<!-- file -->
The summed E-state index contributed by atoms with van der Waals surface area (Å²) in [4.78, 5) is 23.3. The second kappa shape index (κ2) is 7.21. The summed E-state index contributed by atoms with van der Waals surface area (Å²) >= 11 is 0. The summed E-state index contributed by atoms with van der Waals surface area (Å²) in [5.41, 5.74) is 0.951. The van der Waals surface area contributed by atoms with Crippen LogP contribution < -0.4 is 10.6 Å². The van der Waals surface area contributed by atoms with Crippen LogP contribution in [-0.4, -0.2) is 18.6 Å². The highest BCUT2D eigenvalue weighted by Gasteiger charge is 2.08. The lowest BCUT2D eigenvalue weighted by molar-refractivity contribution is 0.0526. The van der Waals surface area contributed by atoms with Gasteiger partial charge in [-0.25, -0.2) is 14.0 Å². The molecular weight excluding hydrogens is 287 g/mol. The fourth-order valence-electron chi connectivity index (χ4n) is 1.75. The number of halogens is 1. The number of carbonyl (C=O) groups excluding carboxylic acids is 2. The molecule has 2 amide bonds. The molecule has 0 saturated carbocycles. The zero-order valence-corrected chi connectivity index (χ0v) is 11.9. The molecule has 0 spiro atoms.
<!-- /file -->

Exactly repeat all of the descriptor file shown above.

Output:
The summed E-state index contributed by atoms with van der Waals surface area (Å²) in [4.78, 5) is 23.3. The second kappa shape index (κ2) is 7.21. The summed E-state index contributed by atoms with van der Waals surface area (Å²) >= 11 is 0. The summed E-state index contributed by atoms with van der Waals surface area (Å²) in [5.41, 5.74) is 0.951. The van der Waals surface area contributed by atoms with Crippen LogP contribution < -0.4 is 10.6 Å². The van der Waals surface area contributed by atoms with Crippen LogP contribution in [-0.4, -0.2) is 18.6 Å². The highest BCUT2D eigenvalue weighted by Gasteiger charge is 2.08. The lowest BCUT2D eigenvalue weighted by molar-refractivity contribution is 0.0526. The van der Waals surface area contributed by atoms with Gasteiger partial charge in [-0.25, -0.2) is 14.0 Å². The molecular weight excluding hydrogens is 287 g/mol. The fourth-order valence-electron chi connectivity index (χ4n) is 1.75. The number of halogens is 1. The number of carbonyl (C=O) groups excluding carboxylic acids is 2. The molecule has 2 amide bonds. The molecule has 0 saturated carbocycles. The zero-order valence-corrected chi connectivity index (χ0v) is 11.9. The molecule has 0 spiro atoms.